How fast does hair grow? Students analyze a scatter plot, create a line of best fit, and interpret slope as the rate of hair growth over time.

Does the same sound always sound the same? Students come up with equations in several variables to explore the Doppler Effect, which explains how sound from a moving object gets distorted.

How much Tylenol can you safely take? Students use exponential functions and logarithms to explore the risks of acetaminophen toxicity, and discuss what they think drug manufacturers should do to make sure people use their products safely.

In which MLB ballpark is it hardest to hit a home run? Students find the roots and maxima of quadratic functions to model the trajectory of a potential home-run ball.

How has the pace of technology changed over time? Students explore timelines of important technological milestones, and calculate the time between major events using absolute value and operations on integers.

Are coupons a good deal? Students use unit rates and percents to explore the math and psychology behind retail discounts.

Should you buy a camera lens with vibration reduction? Students interpret graphs and use right triangle trigonometry to explore the relationship between focal length, viewing angle, and blurriness.

Everyone knows that winning the lottery is really, really unlikely. But sometimes those Powerball jackpots get really, really huge. So tempting! Is there a jackpot amount that makes the $2 ticket worth the risk?

When you subscribe to cable TV, you get access to literally hundreds of channels. But all that choice comes with a cost, and cable bills only seem to be increasing over time. So is it worth subscribing to cable, and what would happen if consumers could choose to pay only for certain channels?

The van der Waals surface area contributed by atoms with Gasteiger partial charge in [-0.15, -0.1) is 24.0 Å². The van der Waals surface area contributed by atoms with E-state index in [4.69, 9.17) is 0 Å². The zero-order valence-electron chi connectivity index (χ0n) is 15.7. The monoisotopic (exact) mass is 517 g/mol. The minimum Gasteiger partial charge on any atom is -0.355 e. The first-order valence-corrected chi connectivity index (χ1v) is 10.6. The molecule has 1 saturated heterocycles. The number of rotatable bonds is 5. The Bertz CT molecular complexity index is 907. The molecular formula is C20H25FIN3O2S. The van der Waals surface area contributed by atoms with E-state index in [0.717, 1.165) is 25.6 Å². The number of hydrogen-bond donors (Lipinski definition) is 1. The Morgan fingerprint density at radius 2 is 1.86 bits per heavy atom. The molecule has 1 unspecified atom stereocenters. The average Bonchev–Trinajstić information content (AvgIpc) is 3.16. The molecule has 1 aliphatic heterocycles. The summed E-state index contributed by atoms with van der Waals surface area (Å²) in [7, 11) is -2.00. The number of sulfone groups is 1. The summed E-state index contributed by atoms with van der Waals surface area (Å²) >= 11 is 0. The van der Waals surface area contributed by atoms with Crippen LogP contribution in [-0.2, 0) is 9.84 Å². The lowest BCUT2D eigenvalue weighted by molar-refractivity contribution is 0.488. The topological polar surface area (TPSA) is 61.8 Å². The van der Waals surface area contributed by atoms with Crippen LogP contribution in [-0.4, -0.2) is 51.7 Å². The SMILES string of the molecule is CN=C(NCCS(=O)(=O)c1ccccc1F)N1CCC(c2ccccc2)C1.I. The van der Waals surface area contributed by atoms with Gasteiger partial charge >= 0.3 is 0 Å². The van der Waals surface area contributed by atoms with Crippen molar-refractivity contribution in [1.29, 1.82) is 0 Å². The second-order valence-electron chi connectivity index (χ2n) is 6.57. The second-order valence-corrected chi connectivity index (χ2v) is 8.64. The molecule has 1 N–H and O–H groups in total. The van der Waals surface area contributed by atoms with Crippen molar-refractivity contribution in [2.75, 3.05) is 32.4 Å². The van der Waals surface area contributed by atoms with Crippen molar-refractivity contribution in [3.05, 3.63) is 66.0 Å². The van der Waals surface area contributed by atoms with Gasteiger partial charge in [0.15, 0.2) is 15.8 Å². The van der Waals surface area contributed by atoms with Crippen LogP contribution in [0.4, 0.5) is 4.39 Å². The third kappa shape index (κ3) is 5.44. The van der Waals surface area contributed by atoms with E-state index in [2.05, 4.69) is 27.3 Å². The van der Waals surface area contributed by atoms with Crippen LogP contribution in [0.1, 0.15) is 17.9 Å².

Catching speeding drivers is easy with modern technology. Police officers can stand at the side of the road and use a laser gun to instantly measure the speed of a moving car. But how, exactly do these speed guns work?

How should sports teams spend their money to win more games? Students look at data for four major pro sports leagues to find out whether it's possible to buy wins.

How does two people's love for one another change over time? Students investigate the effect of coefficients on recursive functions, and explore whether or not romance can be modeled with mathematics.

How many people should you date before you settle down? Students use modeling with probability distributions to come up with a rule to try to maximize their relationship happiness.

How much should theaters charge for movie tickets? Students figure out how much money theaters could make by charging different ticket prices, and come up with strategies theaters could u

How has the length of popular movies changed over time? Students use scatterplots to examine linear and nonlinear patterns in data and make predictions about the future.

What are the odds of creating the best March Madness bracket? Students use probability to discover that it’s basically impossible to correctly predict every game in the tournament. Nevertheless, that doesn’t stop people from trying.